Since then, the process of political degeneration of ‘New Labour’ has been inexorable and unalterable. This is despite the forlorn hopes of those like Tony Benn who inhabit an isolated left reformist outpost in a New Labour sea of neo-liberalism. This degeneration is not just ideological in its consequences but has materially affected the struggles of the working class. The bourgeoisie was highly successful in using the collapse of Stalinism to conduct an ideological counter-revolution worldwide. Its greatest effects were on the tops of the social democracy and the trade union right-wing. Their enthusiastic embrace of the market has strengthened the ability of the bourgeoisie to sell its neo-liberal programme accompanied by Thatcher’s mantra, ‘There is no alternative’. Unlike in the 1980s, when this idea was rejected, it is now reinforced by the ex-social democratic leaders and the trade union right-wing.
The only game in town
WHEN THERE WERE reformist, ‘bourgeois workers’ parties’, the ruling class was at least forced to look over its shoulder. These parties were to some extent a ‘check’, at least partially, on the bourgeoisie going ‘too far’. A glance at Germany today reinforces this point. The emergence of the ‘Left’ Party led by Oskar Lafontaine, even with all his and the party’s inadequacies, has nevertheless exercised an effect on the Social Democrats (SPD). Enmeshed in a bourgeois coalition with Merkel’s Christian Democrats, the SPD has seen a dramatic loss in support, both electorally and in membership. Conversely, the Left Party has drawn support away from the SPD and presently stands at around 12% in opinion polls. This, in turn, has compelled the social democrats to oppose some of the ‘reforms’, such as the brutal attack on the unemployed, which they themselves accepted previously within the coalition and the previous Schröder government.
In Britain, Thatcher’s mantra is now Brown’s. ‘What is your alternative to New Labour?’ he intones to the trade union leadership. Their answer is to cling to Brown’s leg like a mugging victim, as he puts the boot in to the working class and the trade unions themselves. Elections – with the three major parties effectively indistinguishable from one another in the ‘muddled middle’ – are virtually a farce now in Britain. The ‘first-past-the-post’ electoral system, combined with the absence of ‘choice’, means that the outcome of the next election in Britain, as Polly Toynbee of The Guardian pointed out, will be determined by the ‘marginals’. Ultimately, a mere 20,000 ‘swing voters’ in these seats decide the outcome.
This goes together with the domination of an ossified right-wing bureaucratic caste at the top of the trade unions, like Prentis of Unison and now others, as shown in the recent local government ballot and the postal dispute, which acts as a giant brake on any effective industrial action. But the colossal discontent from below means that this situation will not be allowed to continue without a challenge, either industrially or politically. Without a serious challenge from the left, including the trade union left, Brown will continue to treat the trade unions and particularly their leadership with contempt, safe in the knowledge that ‘New Labour is the only game in town’.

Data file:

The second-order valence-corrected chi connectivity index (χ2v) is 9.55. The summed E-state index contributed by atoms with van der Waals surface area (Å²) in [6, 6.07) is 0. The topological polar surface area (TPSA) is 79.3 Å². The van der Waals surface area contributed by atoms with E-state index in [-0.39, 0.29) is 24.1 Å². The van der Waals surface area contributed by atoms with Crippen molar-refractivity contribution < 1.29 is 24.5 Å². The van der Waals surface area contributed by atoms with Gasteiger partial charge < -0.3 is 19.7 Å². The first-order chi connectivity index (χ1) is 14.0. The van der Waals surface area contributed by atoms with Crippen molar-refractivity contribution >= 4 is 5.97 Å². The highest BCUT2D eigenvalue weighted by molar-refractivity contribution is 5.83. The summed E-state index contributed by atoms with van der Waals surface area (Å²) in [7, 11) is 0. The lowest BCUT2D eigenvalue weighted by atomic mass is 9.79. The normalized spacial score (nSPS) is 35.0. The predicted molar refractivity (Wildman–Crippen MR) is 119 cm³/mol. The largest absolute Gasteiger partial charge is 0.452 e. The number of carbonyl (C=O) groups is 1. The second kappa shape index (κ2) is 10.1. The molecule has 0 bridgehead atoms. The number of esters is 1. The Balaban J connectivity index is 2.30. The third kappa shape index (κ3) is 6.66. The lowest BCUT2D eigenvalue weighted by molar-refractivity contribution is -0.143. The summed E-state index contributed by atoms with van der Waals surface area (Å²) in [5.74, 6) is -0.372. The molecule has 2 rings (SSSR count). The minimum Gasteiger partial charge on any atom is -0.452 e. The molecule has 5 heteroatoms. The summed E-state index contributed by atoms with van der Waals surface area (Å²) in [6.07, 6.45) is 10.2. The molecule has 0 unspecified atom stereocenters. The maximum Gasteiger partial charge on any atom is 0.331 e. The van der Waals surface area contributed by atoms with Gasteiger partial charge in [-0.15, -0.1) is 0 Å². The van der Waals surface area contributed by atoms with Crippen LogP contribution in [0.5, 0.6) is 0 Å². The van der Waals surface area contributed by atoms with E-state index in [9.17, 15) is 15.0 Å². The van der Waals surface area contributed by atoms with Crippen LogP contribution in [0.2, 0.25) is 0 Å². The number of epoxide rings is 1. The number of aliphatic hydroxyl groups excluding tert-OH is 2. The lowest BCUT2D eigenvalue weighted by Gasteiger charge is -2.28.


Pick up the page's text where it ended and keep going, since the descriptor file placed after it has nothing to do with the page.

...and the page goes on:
A similar dilemma confronts the French working class, locked in an epic struggle at present with the Sarkozy government, which is bent on smashing its rights and conditions. In the last 15 years, each time the French bourgeoisie has sought to confront the working class in this way it has ended either in their partial defeat or a ‘draw’. But given their perception that they are falling behind their capitalist competitors, both in Europe and internationally, they are hell-bent ‘this time’ on forcing concessions from the working class. The absence of a mass pole of attraction, in the form of a mass party, is undoubtedly a factor weakening the struggle in France.
Sarkozy was able to win the last election with a campaign against his own government, which, according to him, was presiding over a ‘blocked society’. He was only able to do this because there was no challenge whatsoever from Ségolène Royal and her now bourgeois ‘Socialist’ Party. Paying lip service to the 35-hour week, she immediately repudiated this after the election. Even in 1995, when the French workers defeated the bourgeois and its ‘Juppé plan’, the lack of a mass political alternative was palpable. The capitalists could be forced back then but because there was no alternative government and no mass political party to advance this, all the necessary conclusions were not drawn.
Lessons in Brazil